This trip was one of the wettest we have experienced on Kowalski Mountain. Early on I learned that boots are a necessity on the homestead. The red, rock hard clay turns into thick mud that clings to your boots. No matter how hard I try, I always get mud on everything I bring. We try to be prepared to handle the wet working conditions at Kowalski Mountain with boots and rain gear.
This is our dam that was build to slow the water flow down the creek. The creek is normally gently flowing, but this trip, the water was running fast. Thankfully the foot bridge allows us to cross the creek to be able to continue working on both sides of the creek.
A Wet Camping Area Creates Wet Working Conditions
The entire camp area was a muddy, wet mess. The standing water creating wet working conditions at the homestead. The photo below shows the creek running beneath the Shoot House. The shoot house itself is high above the creek and unaffected by the rising water. This view is one of my favorites on the homestead. This section of creek is gorgeous. The deer also like this quiet spot to graze and rest.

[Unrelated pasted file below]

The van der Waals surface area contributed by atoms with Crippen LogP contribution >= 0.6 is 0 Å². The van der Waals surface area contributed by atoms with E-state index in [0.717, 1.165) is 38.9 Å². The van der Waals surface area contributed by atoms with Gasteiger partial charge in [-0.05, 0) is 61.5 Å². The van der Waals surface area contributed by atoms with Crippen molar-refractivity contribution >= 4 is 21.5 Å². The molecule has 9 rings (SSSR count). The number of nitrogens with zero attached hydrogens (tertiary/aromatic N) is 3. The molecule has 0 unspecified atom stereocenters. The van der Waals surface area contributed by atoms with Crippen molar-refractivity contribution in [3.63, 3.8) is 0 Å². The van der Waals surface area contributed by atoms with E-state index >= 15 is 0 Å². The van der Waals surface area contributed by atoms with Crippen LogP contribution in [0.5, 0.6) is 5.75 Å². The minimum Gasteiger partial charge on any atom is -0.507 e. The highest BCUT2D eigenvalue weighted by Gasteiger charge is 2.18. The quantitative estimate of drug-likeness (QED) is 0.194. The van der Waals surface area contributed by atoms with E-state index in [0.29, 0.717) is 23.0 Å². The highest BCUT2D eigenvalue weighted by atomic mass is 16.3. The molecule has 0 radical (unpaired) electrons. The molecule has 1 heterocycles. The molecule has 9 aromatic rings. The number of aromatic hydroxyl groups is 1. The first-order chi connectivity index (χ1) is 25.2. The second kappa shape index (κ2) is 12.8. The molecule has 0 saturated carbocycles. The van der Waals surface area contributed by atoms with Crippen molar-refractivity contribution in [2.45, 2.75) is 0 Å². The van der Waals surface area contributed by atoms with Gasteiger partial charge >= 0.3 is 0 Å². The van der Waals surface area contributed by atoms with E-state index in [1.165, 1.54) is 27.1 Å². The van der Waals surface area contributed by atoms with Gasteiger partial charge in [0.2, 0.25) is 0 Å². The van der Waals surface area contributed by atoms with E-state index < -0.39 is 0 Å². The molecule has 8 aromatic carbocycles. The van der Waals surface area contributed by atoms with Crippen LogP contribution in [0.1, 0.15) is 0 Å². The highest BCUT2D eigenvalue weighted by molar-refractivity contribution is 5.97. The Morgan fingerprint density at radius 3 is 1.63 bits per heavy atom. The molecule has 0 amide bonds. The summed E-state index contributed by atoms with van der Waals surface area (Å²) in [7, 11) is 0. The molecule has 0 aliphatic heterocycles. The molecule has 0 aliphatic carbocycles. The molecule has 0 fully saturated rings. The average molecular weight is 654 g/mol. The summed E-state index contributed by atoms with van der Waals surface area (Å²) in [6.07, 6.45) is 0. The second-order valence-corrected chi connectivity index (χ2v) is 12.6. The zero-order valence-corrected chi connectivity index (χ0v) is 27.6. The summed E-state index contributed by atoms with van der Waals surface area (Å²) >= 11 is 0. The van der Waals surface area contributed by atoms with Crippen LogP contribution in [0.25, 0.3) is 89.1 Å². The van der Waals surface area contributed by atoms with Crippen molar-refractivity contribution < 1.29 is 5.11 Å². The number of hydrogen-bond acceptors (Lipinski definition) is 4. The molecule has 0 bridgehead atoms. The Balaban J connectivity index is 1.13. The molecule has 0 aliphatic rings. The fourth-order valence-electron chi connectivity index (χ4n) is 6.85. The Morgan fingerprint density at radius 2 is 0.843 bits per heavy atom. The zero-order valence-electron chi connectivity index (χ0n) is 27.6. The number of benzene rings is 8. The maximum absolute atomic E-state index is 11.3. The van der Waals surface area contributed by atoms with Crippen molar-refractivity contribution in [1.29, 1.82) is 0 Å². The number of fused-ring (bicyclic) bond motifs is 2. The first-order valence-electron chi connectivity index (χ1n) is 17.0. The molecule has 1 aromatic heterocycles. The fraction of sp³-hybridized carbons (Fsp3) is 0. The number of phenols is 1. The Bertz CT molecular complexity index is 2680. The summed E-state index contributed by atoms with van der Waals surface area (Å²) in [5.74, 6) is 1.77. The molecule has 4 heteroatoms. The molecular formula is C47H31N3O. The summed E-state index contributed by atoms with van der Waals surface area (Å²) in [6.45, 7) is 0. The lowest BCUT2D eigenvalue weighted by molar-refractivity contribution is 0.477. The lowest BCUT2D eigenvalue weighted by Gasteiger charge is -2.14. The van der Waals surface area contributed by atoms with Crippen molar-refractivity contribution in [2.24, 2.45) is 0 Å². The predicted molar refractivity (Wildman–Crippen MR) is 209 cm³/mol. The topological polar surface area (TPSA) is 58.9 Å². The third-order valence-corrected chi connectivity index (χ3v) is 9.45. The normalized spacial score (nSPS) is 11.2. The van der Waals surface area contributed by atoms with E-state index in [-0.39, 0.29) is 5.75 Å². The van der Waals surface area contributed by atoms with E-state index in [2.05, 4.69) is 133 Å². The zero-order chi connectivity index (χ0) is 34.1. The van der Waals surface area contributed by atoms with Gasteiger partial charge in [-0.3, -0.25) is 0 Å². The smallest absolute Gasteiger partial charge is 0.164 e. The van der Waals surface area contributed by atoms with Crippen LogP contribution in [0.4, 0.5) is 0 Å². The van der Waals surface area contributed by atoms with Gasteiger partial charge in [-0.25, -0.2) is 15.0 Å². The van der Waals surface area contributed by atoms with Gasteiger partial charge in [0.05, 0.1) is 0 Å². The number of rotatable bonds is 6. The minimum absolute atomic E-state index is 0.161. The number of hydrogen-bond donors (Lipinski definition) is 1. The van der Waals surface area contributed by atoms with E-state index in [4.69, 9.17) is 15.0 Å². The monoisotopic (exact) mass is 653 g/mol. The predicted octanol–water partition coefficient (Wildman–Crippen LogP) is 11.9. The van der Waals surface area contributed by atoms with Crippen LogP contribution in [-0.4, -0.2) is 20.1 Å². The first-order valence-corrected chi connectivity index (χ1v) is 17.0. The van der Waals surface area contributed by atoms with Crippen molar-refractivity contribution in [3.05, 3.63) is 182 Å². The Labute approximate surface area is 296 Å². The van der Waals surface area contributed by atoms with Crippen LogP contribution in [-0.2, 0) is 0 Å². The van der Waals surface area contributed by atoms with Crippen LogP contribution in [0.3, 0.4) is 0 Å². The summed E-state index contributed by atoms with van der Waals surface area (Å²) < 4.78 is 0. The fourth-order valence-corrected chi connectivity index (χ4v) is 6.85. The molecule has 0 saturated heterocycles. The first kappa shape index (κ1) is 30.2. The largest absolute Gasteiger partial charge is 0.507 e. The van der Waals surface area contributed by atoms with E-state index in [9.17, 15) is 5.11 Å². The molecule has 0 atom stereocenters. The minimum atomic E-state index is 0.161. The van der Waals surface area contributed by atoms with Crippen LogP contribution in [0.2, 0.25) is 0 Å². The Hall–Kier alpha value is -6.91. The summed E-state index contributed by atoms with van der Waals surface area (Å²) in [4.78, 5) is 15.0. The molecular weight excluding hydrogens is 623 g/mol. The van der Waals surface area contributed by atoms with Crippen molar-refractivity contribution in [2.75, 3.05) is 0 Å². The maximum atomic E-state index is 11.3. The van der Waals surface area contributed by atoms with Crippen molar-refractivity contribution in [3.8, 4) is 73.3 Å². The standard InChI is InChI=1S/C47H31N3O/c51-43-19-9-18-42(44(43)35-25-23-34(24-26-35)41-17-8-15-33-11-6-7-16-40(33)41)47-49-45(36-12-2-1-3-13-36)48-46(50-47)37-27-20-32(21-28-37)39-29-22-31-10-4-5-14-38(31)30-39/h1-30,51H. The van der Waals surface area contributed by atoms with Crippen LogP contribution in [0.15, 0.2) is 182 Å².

The worst flooding we have ever seen at Kowalski Mountain also happened in 2020.
About the Author: Barbra-Sue Kowalski grew up on a small hobby farm. She was always drawn to farm life, however, she was stuck in an urban life far from her roots. Barbra-Sue was a single mom for 13 years, raising her 3 children on her own. She met Philip in 2018 and they married in 2021. Between the two of them, they have 5 grown children and 4 grandchildren. These empty nesters are following their dreams! As they both turn 50, they are building their off-grid homestead to live the life that they dream about. Learn more about Philip and Barbra-Sue here. Contact them here. To leave a comment on this post, please scroll down.